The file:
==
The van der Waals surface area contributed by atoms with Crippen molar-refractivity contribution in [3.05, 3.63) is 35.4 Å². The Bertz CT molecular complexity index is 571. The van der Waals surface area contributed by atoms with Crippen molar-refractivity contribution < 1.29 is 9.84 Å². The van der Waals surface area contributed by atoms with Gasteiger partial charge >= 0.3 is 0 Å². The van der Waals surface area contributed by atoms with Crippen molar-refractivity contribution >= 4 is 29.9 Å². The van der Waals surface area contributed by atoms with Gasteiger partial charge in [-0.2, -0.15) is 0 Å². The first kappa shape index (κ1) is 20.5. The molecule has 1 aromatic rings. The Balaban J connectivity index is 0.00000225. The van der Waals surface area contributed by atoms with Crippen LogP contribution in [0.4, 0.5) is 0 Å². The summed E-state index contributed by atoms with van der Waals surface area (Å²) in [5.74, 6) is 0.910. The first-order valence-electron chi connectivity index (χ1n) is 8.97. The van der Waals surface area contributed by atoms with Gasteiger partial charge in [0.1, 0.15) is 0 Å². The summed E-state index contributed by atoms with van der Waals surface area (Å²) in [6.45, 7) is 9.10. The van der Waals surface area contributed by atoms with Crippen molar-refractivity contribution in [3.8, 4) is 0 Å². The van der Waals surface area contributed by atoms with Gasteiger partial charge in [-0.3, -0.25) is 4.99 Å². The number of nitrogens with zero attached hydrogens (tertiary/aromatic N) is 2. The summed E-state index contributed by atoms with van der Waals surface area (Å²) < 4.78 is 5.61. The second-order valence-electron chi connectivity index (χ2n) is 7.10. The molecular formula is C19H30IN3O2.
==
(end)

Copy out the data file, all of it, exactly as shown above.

The van der Waals surface area contributed by atoms with Crippen molar-refractivity contribution in [3.05, 3.63) is 35.4 Å². The Bertz CT molecular complexity index is 571. The van der Waals surface area contributed by atoms with Crippen molar-refractivity contribution < 1.29 is 9.84 Å². The van der Waals surface area contributed by atoms with Gasteiger partial charge >= 0.3 is 0 Å². The van der Waals surface area contributed by atoms with Crippen molar-refractivity contribution >= 4 is 29.9 Å². The van der Waals surface area contributed by atoms with Gasteiger partial charge in [-0.2, -0.15) is 0 Å². The first kappa shape index (κ1) is 20.5. The molecule has 1 aromatic rings. The Balaban J connectivity index is 0.00000225. The van der Waals surface area contributed by atoms with Crippen LogP contribution in [0.4, 0.5) is 0 Å². The summed E-state index contributed by atoms with van der Waals surface area (Å²) in [5.74, 6) is 0.910. The first-order valence-electron chi connectivity index (χ1n) is 8.97. The van der Waals surface area contributed by atoms with Gasteiger partial charge in [0.1, 0.15) is 0 Å². The summed E-state index contributed by atoms with van der Waals surface area (Å²) in [6.45, 7) is 9.10. The van der Waals surface area contributed by atoms with Crippen molar-refractivity contribution in [3.8, 4) is 0 Å². The van der Waals surface area contributed by atoms with Gasteiger partial charge in [-0.3, -0.25) is 4.99 Å². The number of nitrogens with zero attached hydrogens (tertiary/aromatic N) is 2. The summed E-state index contributed by atoms with van der Waals surface area (Å²) < 4.78 is 5.61. The second-order valence-electron chi connectivity index (χ2n) is 7.10. The molecular formula is C19H30IN3O2.